A quick guide to the beers of the Caribbean

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The Caribbean is home to a wealth of fresh and vibrant flavours, with some fantastic cuisine on offer and plenty of tipples available to tickle your taste buds.


But, whilst it goes without saying that the Caribbean is best known for its rum, the range of Caribbean beers on offer frequently fall under the radar. Often eclipsed by their European counterparts and largely ignored by beer connoisseurs throughout the world, Caribbean beer can provide a real taste of paradise.

And, with beer ranging from light lagers to full-bodied stout, there’s something for everyone on a trip to the region. Here, we’ve provided a quick guide to beers of the Caribbean.

10 Saints (Barbados)

This handcrafted beer is brewed in Speightstown, Barbados, and combines two of the best things in life: lager and rum. Uniquely aged using the Mount Gay distillery’s ‘Special Reserve’ rum casks, this process results in a light, refreshing lager balanced with a hint of spice from the oak cask background.

Strong Back Stout (The Bahamas)

Brewed by the Bahamian Brewery and Beverage Company, this truly breaks the mold of Caribbean beer. Moving away from light blonde lager to a full-bodied, smooth and rich stout, it has a strong taste without a bitter aftertaste. It has tasting notes of roast malt and a slight chocolatey hint, typical of a stout. However, it has been described as less harsh than most stouts, more similar to a rich lager with more flavour.

Banks (Barbados)

Banks Beer is a household name across Barbados, offering a range of products to suit all beer lovers. The original pilsner-style lager is perhaps the best well known, but newer offerings should not be missed. The Seven Strong lager is a very heavy hitter, and not for the faint-hearted, with an alcohol percentage most beer lovers would balk at. The Stallion Milk stout, on the other hand, offers a sweet experience with hints of chocolate and roasted coffee.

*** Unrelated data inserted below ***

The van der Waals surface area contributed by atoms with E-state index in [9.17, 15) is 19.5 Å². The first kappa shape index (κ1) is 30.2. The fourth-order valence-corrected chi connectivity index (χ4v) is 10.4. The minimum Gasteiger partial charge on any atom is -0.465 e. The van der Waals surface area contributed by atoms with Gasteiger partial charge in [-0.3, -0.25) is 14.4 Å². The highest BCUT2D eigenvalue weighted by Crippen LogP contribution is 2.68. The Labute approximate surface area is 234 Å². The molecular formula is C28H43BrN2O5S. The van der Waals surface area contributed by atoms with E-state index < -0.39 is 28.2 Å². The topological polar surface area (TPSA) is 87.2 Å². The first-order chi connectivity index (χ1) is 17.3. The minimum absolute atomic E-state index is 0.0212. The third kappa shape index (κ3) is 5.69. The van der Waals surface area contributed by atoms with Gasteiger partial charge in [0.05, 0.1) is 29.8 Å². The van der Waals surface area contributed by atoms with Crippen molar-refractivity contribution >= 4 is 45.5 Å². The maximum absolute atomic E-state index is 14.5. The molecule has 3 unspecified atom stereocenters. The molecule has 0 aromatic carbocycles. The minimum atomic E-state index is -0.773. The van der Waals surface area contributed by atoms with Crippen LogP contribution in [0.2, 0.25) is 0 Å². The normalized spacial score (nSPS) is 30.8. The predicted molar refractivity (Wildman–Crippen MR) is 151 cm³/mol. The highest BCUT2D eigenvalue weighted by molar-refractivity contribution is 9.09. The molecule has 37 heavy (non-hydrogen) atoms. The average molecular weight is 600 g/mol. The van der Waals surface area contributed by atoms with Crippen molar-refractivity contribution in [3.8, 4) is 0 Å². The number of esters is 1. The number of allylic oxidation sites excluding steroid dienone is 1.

Kabuli (Dominica)

The national beer of Dominica, this lager is a taste of the island in a bottle. Refreshing and light, the water used for the brewing is pulled directly from Loubiere spring in lush island surroundings. The name is short for Waitukubuli, the Carib Indian name for the island, and sums up this lager as the essence of Dominica.

Red Stripe (Jamaica)

No list of Caribbean beer would be complete without Red Stripe, which has become synonymous with the Jamaican way of living. The most famous beer to come out of the Caribbean, Red Stripe offers an international flavour: using hops from the US, grain from Canada, France, and the UK, and fresh well water from Jamaica, this amber lager comes together with a clean and fresh taste.

Turk’s Head Brewery (Turks and Caicos)

Producing the Turks and Caicos islands’ only locally brewed beer, these offerings offer a range of flavours with unique names. ‘I- Ain- Ga- Lie’ is the quintessential Caribbean lager, with a delicate flavour and smooth finish, whilst ‘Down- Da- Road’ has fruity aromas of papaya to make a delightful IPA.

Blackbeard Ale (US Virgin Islands)

Although not as a ferocious as the notorious pirate, this full-bodied English style amber ale still has a bit of an edge. With an aroma of rum, it has a malty front with a hint of nutmeg and cream at the back of the palate, which makes it a heavier beer than most. However, its carbonation means it can still keep you fresh in the Caribbean heat.

Ironshore Bock (Cayman Islands)

Brewed by the Cayman Islands Brewery, this is a strong diversion from the typical Caribbean beer. Named after the indigenous rock, it’s a strong, sharp and dark flavour, with a 7% abv. Using roasted dark German malt, this creates a rich roast coffee aftertaste. Caybrew and White Tip Lager are also firm favourites of this brewery, with Caybrew the most common beer on the islands.

Carib (various)

The official beer of Trinidad and Tobago, this lager has been bottled since the 1950’s. Now brewed on Grenada and St Kitts & Nevis as well, this lager can be found through the region and is perfect for a crisp, refreshing experience after a day in the sun. Balanced, full-bodied and smooth, it is a continental style brew that is a symbol of the Caribbean: full of ‘energy and warmth’ that’s ‘tempered by a cool sea breeze’!

For some more Caribbean beers, this post by Large Up and this one by Fox News offer some great examples. We hope this has given you a bit of inspiration for your Caribbean vacation, and you can enjoy some cool beers in one of our many bars!